And sadly, a lot of the parents, a lot of the people who are responsible for talking about this stuff, they don’t… so, it’s dangerous. I’ve suffered from multiple concussions in my career many at the very end of my career, after I came out of tripartite to the OHL. And this is part of the problem as well too, is this process you’re playing the way we’re 13-14-15 years old, there are, there are scouts from any cell hockey teams and OHL hockey teams, watching you, there grading you on everything you do, talking to your games, you’re looking up in the crowd and you see scout standing there, writing notes after you’ve come off the ice. The pressure is so intense. And I did next, just experience this myself, this is from numerous people, on my team, but people from all the leads that I plan on scouts there, tell your kid that the scouts there, and you need to play a good game that CA plays a bad game, that parent is dreaming that kid out. And that’s one of the big, big problems that I see here. A lot of families, a lot of parents, and especially fathers are trying to live their dreams through their childhood. And that might sound extreme, but I’m telling you that I see that, I see that every single time I step on the ice, I see it in the culture, I see it when I’m referring and hits, it’s horrible to actually have to print that. Has the print little signs on the ice to say, Remember guys, this is a game that’s not shown to the players that’s shown to the parents on the… not on the… is shown to the parents in the crowd, or who are leaning up against the ice screaming and hammering on the glass, trying to tell her kid to smart, not or play better. And it’s… man, it’s horrible, horrible thing to see. My my dad was not even my dad was not even near the level of what I’ve seen out there, not just when I was planning, but what I see now in “ruffing and still do as times where you didn’t put enough effort in made bad decisions, you take a penalty, gave the puck away and pen you are getting Reed out after the game. And I think part of this really does come from such an expensive cost to playing the sport and especially hockey. We would play 50 thousand or just a plain the league play, we’d have to pay for hotels, we’d have to play for meals, we’d have to pay for gas. And on top of just the cost in terms of financial worth at time cost in terms of time where many parents could relax, enjoy weekends with their kids now they’re rushing out playing in a hot ethernet, and they are bending playing five games six games in that weekend, back and forth to the rank getting meals, trying to dry try out equipment, trying to keep everyone happy trying to pump them up if they’re losing trying to… or the opposite that I’ve just dreaming at them to try to make them play better. The amount of pressure intensity that comes from almost every side for a young competitive athletes. It’s insane. You think you have obviously the players you have your team members on your own team, you’ve got the coaches and a lot of people, either positive or negative experience comes from those coaches and a lot of people have had traumatic negative experiences with those coaches, when they aren’t doing a good job or they are too focused on that ultimate goal of winning and not looking at why are the benefits of playing sports. And you’ve got the coaches, you’ve got your own parents, you’ve got scout and then you’re also putting the pressure on yourself. And I know that’s a big thing for a lot of people and for myself and this is a personal experience but I’m sure this is translated for other people. My family, my parents very rough marriage that ended up in divorce and… but one of those things that I’ve said this before, one of those things that brought us together, was coming to watch hockey, coming to my sister played hockey as well, but myself, played at that very high competitive level. Family would come to the game, they all sit in the crowd together they’d all talk after the game. It was a good game. I sort of goals. I got some assist. Everyone’s happy family goes home and we get to have a good night. That subconscious pressure on top of all those other pressures on top of just life pressures of trying to fit in trying to go to school and get good grades all this stuff. So, a man. And I think this is the question of what do we need to print on these kids is this, Is this necessary is this headed? One of the questions I always ask is, and again this is specifically… we don’t need any more hockey players in this world, but straight up, we don’t need any more professional athletes. I don’t need to see any more flares. We’ve got enough, if it’s just a meat market that people are shifting through over and over again, and there’s no real need from over. What we need is community leaders, we need developers, we need, we need people who are learning how to run businesses provide jobs, contribute to society. A lot of people who are playing sports, were dedicating so much time of their life to this, they’re not what are they doing, and all for a chance of… of white of making a professional athlete. I look at this and I don’t know if this is completely accurate, any more about, but one in 25000 chance if you’re a hockey player that you’re gonna step on the ice and the professional hockey in the NHL for one game one in two red 50000. and yet, when we’re growing up, almost every single kid playing Chile is told that they’re gonna make it to the NHL.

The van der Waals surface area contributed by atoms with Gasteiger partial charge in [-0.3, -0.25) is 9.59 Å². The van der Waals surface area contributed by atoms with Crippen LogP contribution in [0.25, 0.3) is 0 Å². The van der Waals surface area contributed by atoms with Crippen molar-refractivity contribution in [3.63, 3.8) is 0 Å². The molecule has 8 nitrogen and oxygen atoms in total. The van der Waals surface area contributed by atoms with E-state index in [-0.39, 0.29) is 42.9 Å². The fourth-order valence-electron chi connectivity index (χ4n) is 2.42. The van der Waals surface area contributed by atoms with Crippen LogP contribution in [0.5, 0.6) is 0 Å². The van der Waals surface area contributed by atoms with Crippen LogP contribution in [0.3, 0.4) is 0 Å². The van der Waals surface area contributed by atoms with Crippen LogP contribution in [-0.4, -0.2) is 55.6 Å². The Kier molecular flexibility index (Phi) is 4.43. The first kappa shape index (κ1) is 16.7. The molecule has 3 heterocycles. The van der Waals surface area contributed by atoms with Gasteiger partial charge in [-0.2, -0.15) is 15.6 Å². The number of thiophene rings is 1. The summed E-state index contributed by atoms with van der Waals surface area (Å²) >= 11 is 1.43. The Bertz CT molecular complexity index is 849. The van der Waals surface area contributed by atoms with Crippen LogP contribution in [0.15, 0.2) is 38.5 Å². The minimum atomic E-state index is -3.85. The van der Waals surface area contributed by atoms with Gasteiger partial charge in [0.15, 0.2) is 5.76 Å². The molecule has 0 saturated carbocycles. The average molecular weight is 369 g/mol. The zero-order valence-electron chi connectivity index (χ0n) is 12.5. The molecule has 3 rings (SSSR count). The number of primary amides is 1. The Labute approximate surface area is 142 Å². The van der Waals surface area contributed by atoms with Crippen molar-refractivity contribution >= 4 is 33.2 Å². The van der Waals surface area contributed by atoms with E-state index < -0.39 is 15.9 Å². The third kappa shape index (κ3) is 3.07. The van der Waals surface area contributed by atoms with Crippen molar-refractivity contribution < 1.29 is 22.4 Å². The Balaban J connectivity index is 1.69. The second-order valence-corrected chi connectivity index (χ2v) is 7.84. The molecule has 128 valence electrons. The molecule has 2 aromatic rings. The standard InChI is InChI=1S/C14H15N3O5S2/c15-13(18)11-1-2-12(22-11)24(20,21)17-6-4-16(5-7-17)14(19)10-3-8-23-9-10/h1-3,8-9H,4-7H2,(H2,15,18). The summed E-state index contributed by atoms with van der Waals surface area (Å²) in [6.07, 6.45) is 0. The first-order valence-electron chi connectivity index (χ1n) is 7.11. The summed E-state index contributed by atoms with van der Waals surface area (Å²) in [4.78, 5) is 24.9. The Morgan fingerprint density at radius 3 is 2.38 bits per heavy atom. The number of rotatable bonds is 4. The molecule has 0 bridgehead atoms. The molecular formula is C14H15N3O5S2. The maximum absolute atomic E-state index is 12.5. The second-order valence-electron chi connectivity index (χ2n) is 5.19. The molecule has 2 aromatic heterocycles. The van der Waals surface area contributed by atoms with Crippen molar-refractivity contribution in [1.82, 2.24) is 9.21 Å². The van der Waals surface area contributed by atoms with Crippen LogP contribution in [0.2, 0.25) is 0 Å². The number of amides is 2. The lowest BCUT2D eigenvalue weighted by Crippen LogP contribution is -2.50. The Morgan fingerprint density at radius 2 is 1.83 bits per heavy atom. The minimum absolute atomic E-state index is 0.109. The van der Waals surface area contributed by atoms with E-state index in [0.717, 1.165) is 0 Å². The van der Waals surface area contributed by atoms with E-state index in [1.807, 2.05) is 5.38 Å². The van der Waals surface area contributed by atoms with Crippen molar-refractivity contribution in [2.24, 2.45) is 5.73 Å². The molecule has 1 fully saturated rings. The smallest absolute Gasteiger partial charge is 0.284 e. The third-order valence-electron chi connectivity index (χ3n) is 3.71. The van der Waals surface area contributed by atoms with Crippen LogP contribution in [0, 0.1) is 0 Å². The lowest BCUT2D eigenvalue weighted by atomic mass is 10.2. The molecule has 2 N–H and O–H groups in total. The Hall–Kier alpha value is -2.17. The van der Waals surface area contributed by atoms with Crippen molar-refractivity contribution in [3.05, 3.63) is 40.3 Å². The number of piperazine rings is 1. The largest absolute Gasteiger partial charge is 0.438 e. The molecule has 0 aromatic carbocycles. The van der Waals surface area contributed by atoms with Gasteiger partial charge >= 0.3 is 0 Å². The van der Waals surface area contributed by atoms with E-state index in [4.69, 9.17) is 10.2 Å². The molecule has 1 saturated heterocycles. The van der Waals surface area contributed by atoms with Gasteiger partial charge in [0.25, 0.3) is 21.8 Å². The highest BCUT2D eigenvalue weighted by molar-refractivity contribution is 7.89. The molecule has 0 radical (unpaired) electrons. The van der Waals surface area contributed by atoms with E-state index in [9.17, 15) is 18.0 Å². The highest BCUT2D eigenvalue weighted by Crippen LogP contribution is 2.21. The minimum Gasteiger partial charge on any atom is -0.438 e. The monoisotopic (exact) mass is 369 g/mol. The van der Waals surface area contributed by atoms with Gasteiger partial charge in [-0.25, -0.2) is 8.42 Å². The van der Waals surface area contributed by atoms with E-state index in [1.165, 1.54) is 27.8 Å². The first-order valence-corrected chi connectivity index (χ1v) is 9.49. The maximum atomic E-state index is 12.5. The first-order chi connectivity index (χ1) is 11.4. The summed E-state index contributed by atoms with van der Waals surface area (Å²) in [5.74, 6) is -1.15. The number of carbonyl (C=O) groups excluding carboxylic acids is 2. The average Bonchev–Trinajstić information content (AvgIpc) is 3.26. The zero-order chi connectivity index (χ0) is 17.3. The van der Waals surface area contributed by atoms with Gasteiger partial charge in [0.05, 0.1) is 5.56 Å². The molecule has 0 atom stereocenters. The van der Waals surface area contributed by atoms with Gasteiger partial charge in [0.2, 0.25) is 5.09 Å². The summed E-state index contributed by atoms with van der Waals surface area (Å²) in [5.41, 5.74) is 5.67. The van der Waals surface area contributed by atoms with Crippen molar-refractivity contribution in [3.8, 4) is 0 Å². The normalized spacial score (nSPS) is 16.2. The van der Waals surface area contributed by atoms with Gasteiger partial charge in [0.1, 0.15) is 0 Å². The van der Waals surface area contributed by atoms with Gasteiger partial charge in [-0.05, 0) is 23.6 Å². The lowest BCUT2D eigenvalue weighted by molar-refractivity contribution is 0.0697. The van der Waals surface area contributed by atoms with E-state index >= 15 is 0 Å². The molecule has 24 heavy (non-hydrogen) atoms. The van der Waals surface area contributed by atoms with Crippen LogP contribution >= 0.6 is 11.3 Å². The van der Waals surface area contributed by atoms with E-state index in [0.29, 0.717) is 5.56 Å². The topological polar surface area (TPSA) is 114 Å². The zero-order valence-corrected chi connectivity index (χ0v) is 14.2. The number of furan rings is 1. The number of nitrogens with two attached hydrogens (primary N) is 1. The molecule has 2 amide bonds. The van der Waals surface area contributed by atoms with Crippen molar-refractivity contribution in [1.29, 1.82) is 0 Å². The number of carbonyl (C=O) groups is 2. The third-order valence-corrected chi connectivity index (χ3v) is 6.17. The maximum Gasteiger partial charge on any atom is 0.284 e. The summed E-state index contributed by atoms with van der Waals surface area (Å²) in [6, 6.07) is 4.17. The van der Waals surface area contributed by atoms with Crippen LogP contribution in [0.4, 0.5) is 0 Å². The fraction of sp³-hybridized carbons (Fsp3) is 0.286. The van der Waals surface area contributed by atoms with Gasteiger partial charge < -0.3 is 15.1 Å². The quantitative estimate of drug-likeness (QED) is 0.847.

Where are those false expectations being pre-out? Why are they being put out? It’s almost like telling it’s telling your kid that, I am Santa Claus is real and help us. No kids, watching is. He is real. But you can’t have that life form, it’s just not right, it’s not appropriate and it causes a view of the world that’s not right. And for how many people who are really complaining right now about young kids of both millennials who have a world aren’t working hard enough? Or think they’re too special. A lot of this comes from these parents who, especially in the sports think that their kids everything and that they’re gonna make it.